Some African universities, however, are finding new ways to tap the expertise of the diaspora, which includes world-renowned academics in engineering, medicine, and literature.
 
The trend is particularly strong in Nigeria, where higher education enjoyed a golden age during the oil boom of the 1970s before economic and political woes overburdened the university system and drove promising academics away. Now, as the country begins to stabilize, many academics who fled are helping to rebuild, some returning to Nigeria and others engaging from afar.
 
The Diaspora as a Resource
 
After 17 years, for example, Mr. Adebayo is back in Nigeria. Still employed by Kennesaw State, he has come to spend a semester's sabbatical teaching and collaborating in research at the University of Ibadan, the country's oldest and most prestigious university.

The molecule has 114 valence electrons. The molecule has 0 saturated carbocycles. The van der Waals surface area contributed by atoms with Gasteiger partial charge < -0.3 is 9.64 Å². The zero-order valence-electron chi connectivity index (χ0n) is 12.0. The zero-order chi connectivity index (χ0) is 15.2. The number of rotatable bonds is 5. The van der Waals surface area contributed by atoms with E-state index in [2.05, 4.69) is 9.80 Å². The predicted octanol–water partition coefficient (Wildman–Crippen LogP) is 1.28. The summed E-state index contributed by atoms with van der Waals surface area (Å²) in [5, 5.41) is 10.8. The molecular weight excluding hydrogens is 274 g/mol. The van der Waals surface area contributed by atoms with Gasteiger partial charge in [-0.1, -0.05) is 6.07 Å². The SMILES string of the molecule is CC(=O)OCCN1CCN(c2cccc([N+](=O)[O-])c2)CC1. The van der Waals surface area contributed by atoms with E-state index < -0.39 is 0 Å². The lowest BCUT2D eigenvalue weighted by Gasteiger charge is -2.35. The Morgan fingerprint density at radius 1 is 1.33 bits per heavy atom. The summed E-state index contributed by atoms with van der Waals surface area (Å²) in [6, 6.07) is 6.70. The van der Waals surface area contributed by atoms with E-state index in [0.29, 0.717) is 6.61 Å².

Dozens of other collaborations involving diaspora academics are springing up, breathing new life into institutions withered by decades of isolation, repression, and under­financing, say observers of the trend.
 
"Our diaspora is part of our resources. And in a resource-strapped environment, we must draw on all of our resources," says Adigun Agbaje, deputy vice chancellor for academics at Ibadan, who says the university now has 135 international collaborations, many of them involving academics who have left Africa.